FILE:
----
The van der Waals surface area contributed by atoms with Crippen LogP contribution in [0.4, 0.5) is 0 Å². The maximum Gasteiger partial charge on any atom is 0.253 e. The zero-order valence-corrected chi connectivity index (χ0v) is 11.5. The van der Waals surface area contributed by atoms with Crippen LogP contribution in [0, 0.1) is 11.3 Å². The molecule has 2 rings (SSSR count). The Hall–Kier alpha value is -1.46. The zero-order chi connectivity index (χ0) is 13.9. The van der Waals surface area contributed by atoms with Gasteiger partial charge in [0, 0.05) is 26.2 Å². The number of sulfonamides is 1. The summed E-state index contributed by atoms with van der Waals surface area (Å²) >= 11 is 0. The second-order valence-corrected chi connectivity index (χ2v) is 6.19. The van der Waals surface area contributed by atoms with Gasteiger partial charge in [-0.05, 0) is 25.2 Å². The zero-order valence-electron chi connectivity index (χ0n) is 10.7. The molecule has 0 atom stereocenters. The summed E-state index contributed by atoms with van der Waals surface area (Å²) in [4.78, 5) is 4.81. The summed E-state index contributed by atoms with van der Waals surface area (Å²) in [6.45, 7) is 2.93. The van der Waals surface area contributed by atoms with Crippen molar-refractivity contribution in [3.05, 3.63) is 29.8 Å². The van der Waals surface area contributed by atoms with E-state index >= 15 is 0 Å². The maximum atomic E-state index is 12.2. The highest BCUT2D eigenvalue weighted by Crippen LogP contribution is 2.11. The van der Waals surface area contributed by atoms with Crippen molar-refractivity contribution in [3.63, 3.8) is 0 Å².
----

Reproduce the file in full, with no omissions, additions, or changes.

The van der Waals surface area contributed by atoms with Crippen LogP contribution in [0.4, 0.5) is 0 Å². The maximum Gasteiger partial charge on any atom is 0.253 e. The zero-order valence-corrected chi connectivity index (χ0v) is 11.5. The van der Waals surface area contributed by atoms with Crippen LogP contribution in [0, 0.1) is 11.3 Å². The molecule has 2 rings (SSSR count). The Hall–Kier alpha value is -1.46. The zero-order chi connectivity index (χ0) is 13.9. The van der Waals surface area contributed by atoms with Gasteiger partial charge in [0, 0.05) is 26.2 Å². The number of sulfonamides is 1. The summed E-state index contributed by atoms with van der Waals surface area (Å²) >= 11 is 0. The second-order valence-corrected chi connectivity index (χ2v) is 6.19. The van der Waals surface area contributed by atoms with Gasteiger partial charge in [-0.05, 0) is 25.2 Å². The zero-order valence-electron chi connectivity index (χ0n) is 10.7. The molecule has 0 atom stereocenters. The summed E-state index contributed by atoms with van der Waals surface area (Å²) in [4.78, 5) is 4.81. The summed E-state index contributed by atoms with van der Waals surface area (Å²) in [6.45, 7) is 2.93. The van der Waals surface area contributed by atoms with Crippen molar-refractivity contribution in [3.05, 3.63) is 29.8 Å². The van der Waals surface area contributed by atoms with E-state index >= 15 is 0 Å². The maximum atomic E-state index is 12.2. The highest BCUT2D eigenvalue weighted by Crippen LogP contribution is 2.11. The van der Waals surface area contributed by atoms with Crippen molar-refractivity contribution in [3.63, 3.8) is 0 Å².